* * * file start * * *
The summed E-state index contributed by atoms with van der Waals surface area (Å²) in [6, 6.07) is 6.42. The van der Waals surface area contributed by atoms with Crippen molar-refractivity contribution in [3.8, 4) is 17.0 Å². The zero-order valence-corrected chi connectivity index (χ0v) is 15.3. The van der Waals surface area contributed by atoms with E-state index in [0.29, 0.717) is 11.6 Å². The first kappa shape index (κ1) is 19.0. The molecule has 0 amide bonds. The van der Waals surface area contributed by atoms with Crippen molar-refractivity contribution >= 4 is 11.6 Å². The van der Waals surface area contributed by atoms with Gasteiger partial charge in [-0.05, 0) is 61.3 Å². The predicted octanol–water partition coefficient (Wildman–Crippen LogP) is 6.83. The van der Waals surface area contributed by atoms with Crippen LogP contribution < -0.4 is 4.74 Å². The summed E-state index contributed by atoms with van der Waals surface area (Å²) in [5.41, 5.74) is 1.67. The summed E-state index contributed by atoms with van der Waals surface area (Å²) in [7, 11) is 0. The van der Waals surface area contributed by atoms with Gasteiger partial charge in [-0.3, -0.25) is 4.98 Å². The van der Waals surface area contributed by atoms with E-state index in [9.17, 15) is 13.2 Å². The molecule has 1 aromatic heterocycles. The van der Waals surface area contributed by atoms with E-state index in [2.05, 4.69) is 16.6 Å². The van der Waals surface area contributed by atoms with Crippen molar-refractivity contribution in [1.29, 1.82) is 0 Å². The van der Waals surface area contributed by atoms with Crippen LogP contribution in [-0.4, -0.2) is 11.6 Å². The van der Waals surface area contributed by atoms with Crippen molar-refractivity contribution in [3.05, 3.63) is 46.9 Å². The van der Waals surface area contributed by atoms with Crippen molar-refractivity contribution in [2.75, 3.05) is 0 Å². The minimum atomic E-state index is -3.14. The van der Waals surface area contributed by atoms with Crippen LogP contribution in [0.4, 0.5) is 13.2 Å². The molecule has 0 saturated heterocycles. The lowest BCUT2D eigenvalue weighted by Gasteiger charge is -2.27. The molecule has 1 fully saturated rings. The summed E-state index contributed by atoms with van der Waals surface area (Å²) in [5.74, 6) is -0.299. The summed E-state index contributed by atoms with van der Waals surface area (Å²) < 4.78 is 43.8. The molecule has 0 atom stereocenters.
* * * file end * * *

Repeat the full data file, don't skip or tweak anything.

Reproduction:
The summed E-state index contributed by atoms with van der Waals surface area (Å²) in [6, 6.07) is 6.42. The van der Waals surface area contributed by atoms with Crippen molar-refractivity contribution in [3.8, 4) is 17.0 Å². The zero-order valence-corrected chi connectivity index (χ0v) is 15.3. The van der Waals surface area contributed by atoms with E-state index in [0.29, 0.717) is 11.6 Å². The first kappa shape index (κ1) is 19.0. The molecule has 0 amide bonds. The van der Waals surface area contributed by atoms with Crippen molar-refractivity contribution >= 4 is 11.6 Å². The van der Waals surface area contributed by atoms with Gasteiger partial charge in [-0.05, 0) is 61.3 Å². The predicted octanol–water partition coefficient (Wildman–Crippen LogP) is 6.83. The van der Waals surface area contributed by atoms with Crippen LogP contribution < -0.4 is 4.74 Å². The summed E-state index contributed by atoms with van der Waals surface area (Å²) in [5.41, 5.74) is 1.67. The summed E-state index contributed by atoms with van der Waals surface area (Å²) in [7, 11) is 0. The van der Waals surface area contributed by atoms with Gasteiger partial charge in [-0.3, -0.25) is 4.98 Å². The van der Waals surface area contributed by atoms with E-state index in [9.17, 15) is 13.2 Å². The molecule has 1 aromatic heterocycles. The van der Waals surface area contributed by atoms with E-state index in [2.05, 4.69) is 16.6 Å². The van der Waals surface area contributed by atoms with Crippen molar-refractivity contribution in [1.29, 1.82) is 0 Å². The van der Waals surface area contributed by atoms with Crippen LogP contribution in [-0.4, -0.2) is 11.6 Å². The van der Waals surface area contributed by atoms with Crippen molar-refractivity contribution in [3.05, 3.63) is 46.9 Å². The van der Waals surface area contributed by atoms with Crippen molar-refractivity contribution in [2.75, 3.05) is 0 Å². The minimum atomic E-state index is -3.14. The van der Waals surface area contributed by atoms with Crippen LogP contribution in [0.4, 0.5) is 13.2 Å². The molecule has 0 saturated heterocycles. The lowest BCUT2D eigenvalue weighted by Gasteiger charge is -2.27. The molecule has 1 fully saturated rings. The summed E-state index contributed by atoms with van der Waals surface area (Å²) in [5.74, 6) is -0.299. The summed E-state index contributed by atoms with van der Waals surface area (Å²) < 4.78 is 43.8. The molecule has 0 atom stereocenters.